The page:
Charles Middleton “Dolf” Blamey

Melbourne, Melbourne City, Victoria, Australia
Death 7 Dec 1932 (aged 22)
Sydney, City of Sydney, New South Wales, Australia
Burial Sutherland, Sutherland Shire, New South Wales, Australia
Plot Meth. Monumental, Sec. U, Grave 0001
Memorial ID 146212935 View Source

Son of Sir Thomas Albert Blamey and his first wife, Lady Minnie Caroline (Millard) Blamey.

PLANE CRASHES AT AERODROME Mechanic's Remarkable Escape.
SYDNEY Tuesday - A shocking aeroplane accident, in which the pilot was killed and a mechanic escaped with slight injuries occurred at the Richmond aero drome this morning. Flying Officer Charles Middleton Blamey, son of the commissioner of police in Victoria (Major General Blamey) had his skull fractured and was killed instantly. Mechanic Aicraftsman Plumb was taken to the Richmond Hos pital suffering from cuts and shock. He had a remarkable escape from death Blamey and Plumb had left the flying field at Richmond for a field about a mile away which is considered ideal for practising forced landings. The airmen, in a Royal Australian Air Force Moth aero plane had only left the giound a few minutes when the accident occurred. The machine was manoeuvring at altitudes rang ing from 200ft to a few yards, and one of the wheels evidently struck a stout fence and tilted the aeroplane. The sound of the impact was heard a mile away. The machine was badly damaged, and the occu pants were caught in the wreckage. Blamey struck his head on the fore part of his cabin and was killed instantly. Officials from the aerodrome ran to the scene and extricated Plumb.
Officers at the aerodrome immediately opened an inquiry into the tragedy. Flying Officer Blamey was the eldest son of Major Geneial Blamey. He had been in the R.A.A.F. for two years and had been attached to No. 3 Squadron, Richmond, for about nine months. He held a pilot's certificate, and was finishing the training course
for an instructor's certificate when he met his death. In 1927 he entered the Royal Military College, Duntroon, and graduated with the rank of lieutenant three years later
Major General Blamey is on a visit to Sydney he learned of the tragedy when he visited the New South Wales Club for lunch.

The Argus (Melbourne, Vic. : 1848 - 1957) Wednesday 7 December 1932 p 7

Flying-Officer Charles Middleton Blamey, of the Royal Australian Air Force, who was killed in an aeroplane accident near Richmond on Tuesday, was buried at the Woronora Cemetery yesterday afternoon, with full Air Force honours. The body was carried to the graveside by six of his former comrades, three rounds were fired over the open grave, and a trumpeter played the "Last Post.'' Flying Officer Blamey was a son of the Victorian ommissioner of Police (Major General Blamey), and the Air Force escort was reinforced by detachments of police and fire brigade officers. In a brief address at the graveside, the Rev. H. S. Bowden, minister at the Rockdale Methodist Church, said Flying-Officer Blamey had died in the performance of his duty. It might seem a tragic waste of fine human material that he should have been killed when so young, but the lesson of the Universe was that there was no waste. There might be a change, but nothing could be destroyed. The personality of the dead airman had not been lost. It had only been transformed. The chief mourners were Major-General T. A. Blamey (father), R. H. Blamey (grandfather), J. C. Blamey (uncle), K. Blamey (cousin), J. C. Marshall (cousin), and F Buckley (cousin). The Royal Australian Air Force was represented by Commanding Officer W. D. Rostock and Adjutant F. Thompson, of No. 3 Squadron, and Flight Lieutenant Knox-Knight, of Flight No. 101. The bearer party consisted of Flight-Lieutenant Clark and Flying-Officers Alexander McLachlan, Candy, Paget, and Heming. There was an escort of 35 men, and a firing party of 10 men, under the command of Flight-Lieutenant Ewart. Military officers attending were Lieutenant Colonel U H Pratt representing the commandant of the Royal Military College (Brigadier Heritage), Major H. W. MacBride representing the District Base Commandant (Brigadier Heritage), Major G. E. Manchester, representing the commander of the 2nd Division (Major-General Sir Charles Rosenthal, and Lieutenant R. K. Gilchrist, representing the graduates of the Royal Military College. The Commissioner of Police (Mr. Childs) was represented by Superintendent Irving, and a detachment of police was under the command of Inspector Jones. A former Commissioner of Police (Mr. James Mitchell) was also present. The Chief Fire Officer (Mr. Nance) and a detachment of men under Mr. E Griffiths represented New South Wales Fire Brigades, and Mr. J. T. Wilkins, Chief Officer in Melbourne, represented Victorian brigades. Others present were Messrs. E. E. Collins, M.L.C. (Mayor of Wagga), P. J. Newton (Sydney Harbour Trust), Captain F. H. Wickham (Naval and Military Club of Victoria), H. H. Waring, G. Crichton Smith, M. Donohoe, F. Buckley, A. Showers, H. Spencer-Beattie, W. H. Beattie, Colonel W. B Farr, Messrs. C Duval, H. Henrikson, and E. D. Thane.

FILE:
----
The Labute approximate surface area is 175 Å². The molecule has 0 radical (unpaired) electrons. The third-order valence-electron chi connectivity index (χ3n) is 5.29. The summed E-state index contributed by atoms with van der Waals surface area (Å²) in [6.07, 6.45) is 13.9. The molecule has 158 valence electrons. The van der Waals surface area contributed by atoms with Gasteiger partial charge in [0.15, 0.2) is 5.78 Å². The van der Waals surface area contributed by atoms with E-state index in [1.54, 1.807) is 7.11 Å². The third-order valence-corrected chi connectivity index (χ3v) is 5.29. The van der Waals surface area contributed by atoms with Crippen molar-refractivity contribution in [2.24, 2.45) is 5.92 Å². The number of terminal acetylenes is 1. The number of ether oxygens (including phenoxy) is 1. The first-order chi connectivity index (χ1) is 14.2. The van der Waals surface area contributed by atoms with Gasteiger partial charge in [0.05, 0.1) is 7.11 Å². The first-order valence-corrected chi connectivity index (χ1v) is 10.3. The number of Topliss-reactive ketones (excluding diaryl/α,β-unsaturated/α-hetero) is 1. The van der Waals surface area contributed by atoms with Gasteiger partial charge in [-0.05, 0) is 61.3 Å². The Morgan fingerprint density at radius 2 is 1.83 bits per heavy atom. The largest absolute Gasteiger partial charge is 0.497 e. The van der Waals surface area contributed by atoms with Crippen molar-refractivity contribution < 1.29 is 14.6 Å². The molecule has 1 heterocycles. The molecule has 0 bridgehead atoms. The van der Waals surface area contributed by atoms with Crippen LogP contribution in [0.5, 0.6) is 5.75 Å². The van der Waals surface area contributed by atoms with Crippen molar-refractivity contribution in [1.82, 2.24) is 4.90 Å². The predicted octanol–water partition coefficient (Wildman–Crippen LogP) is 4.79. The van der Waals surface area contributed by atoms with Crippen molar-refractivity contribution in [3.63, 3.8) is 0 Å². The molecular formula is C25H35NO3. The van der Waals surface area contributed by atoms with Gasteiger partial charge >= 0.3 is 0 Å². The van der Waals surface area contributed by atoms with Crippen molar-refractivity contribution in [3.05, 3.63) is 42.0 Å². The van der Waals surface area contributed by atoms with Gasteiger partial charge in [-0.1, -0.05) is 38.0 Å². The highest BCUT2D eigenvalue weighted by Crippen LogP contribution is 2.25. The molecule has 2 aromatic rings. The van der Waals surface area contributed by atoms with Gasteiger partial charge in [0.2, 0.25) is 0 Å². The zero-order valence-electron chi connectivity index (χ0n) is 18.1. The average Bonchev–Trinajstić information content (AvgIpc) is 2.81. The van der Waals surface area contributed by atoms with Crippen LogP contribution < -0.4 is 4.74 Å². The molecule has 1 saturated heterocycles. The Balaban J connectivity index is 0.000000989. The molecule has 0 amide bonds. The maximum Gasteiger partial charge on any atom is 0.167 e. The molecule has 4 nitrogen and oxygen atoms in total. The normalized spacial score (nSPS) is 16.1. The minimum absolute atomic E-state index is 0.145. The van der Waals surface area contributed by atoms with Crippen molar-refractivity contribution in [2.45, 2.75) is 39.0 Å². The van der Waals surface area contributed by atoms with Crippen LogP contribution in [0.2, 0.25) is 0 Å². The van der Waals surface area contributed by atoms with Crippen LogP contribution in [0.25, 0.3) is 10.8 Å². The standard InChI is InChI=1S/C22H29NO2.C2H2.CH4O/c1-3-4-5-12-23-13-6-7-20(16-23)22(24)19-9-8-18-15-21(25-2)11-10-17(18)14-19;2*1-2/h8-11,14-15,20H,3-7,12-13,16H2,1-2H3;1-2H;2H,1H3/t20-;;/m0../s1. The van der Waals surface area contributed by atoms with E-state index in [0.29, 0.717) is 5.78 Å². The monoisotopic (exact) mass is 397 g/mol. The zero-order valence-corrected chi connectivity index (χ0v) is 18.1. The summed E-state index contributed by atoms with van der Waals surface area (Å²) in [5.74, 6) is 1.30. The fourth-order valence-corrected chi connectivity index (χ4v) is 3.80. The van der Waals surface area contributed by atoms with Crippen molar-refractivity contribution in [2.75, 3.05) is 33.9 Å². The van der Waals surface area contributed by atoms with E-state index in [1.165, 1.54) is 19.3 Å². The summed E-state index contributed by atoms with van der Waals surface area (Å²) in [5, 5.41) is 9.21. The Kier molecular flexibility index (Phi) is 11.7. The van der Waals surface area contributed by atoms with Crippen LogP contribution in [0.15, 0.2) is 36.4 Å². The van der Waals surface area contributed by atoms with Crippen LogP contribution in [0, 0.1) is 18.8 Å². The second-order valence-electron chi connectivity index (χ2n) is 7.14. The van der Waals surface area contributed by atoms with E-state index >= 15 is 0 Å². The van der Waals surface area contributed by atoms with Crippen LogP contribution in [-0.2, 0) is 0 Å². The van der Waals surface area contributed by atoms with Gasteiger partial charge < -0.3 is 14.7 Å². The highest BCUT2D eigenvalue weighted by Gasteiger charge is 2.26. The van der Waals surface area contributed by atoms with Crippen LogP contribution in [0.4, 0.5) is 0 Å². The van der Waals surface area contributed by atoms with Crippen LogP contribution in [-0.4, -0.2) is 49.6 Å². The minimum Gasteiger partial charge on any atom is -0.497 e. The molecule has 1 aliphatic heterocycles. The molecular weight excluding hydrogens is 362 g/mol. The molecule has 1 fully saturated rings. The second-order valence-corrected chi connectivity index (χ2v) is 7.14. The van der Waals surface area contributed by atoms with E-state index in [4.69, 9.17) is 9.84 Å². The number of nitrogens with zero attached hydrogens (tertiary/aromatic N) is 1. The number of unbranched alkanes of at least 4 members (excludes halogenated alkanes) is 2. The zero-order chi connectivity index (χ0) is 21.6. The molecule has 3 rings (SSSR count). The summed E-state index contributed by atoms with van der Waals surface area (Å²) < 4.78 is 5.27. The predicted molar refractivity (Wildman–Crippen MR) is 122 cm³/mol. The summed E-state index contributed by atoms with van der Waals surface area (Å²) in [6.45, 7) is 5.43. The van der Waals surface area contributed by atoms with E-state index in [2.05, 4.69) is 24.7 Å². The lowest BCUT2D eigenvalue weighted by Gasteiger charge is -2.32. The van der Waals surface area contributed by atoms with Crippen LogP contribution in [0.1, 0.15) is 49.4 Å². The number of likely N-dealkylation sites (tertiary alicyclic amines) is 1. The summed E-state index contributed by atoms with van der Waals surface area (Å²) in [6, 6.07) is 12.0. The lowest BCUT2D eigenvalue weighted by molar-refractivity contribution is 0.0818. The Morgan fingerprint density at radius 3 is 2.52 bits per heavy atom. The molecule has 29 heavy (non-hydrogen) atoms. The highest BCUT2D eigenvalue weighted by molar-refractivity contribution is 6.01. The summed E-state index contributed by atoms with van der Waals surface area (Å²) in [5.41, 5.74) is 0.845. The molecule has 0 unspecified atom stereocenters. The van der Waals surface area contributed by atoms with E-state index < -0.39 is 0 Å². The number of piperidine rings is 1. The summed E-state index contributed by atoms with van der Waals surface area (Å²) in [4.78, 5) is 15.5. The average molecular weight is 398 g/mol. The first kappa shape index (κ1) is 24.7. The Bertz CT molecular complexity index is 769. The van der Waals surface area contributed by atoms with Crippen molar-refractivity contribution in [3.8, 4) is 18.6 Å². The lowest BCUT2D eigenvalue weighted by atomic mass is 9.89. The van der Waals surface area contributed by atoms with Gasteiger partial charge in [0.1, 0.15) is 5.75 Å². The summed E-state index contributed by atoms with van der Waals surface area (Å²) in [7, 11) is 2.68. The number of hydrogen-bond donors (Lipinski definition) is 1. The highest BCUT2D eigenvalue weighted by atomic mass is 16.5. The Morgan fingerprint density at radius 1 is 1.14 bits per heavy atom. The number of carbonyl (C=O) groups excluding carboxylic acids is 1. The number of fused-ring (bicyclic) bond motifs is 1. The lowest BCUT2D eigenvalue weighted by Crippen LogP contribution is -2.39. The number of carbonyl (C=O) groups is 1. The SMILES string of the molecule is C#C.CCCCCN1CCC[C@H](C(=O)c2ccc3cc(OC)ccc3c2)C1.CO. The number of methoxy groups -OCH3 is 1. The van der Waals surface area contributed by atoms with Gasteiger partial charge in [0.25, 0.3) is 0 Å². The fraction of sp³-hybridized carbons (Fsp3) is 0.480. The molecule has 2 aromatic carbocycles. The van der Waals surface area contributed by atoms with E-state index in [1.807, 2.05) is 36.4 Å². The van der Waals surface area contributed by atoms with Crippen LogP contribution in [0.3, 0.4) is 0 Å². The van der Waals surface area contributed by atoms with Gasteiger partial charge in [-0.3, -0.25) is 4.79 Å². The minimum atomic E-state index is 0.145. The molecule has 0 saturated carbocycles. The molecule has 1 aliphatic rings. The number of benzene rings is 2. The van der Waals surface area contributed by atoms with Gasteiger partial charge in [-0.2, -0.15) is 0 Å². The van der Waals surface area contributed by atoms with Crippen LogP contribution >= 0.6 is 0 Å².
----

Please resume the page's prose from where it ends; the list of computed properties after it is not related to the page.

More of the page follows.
The Sydney Morning Herald (NSW)
Thursday 8 December 1932 p.13


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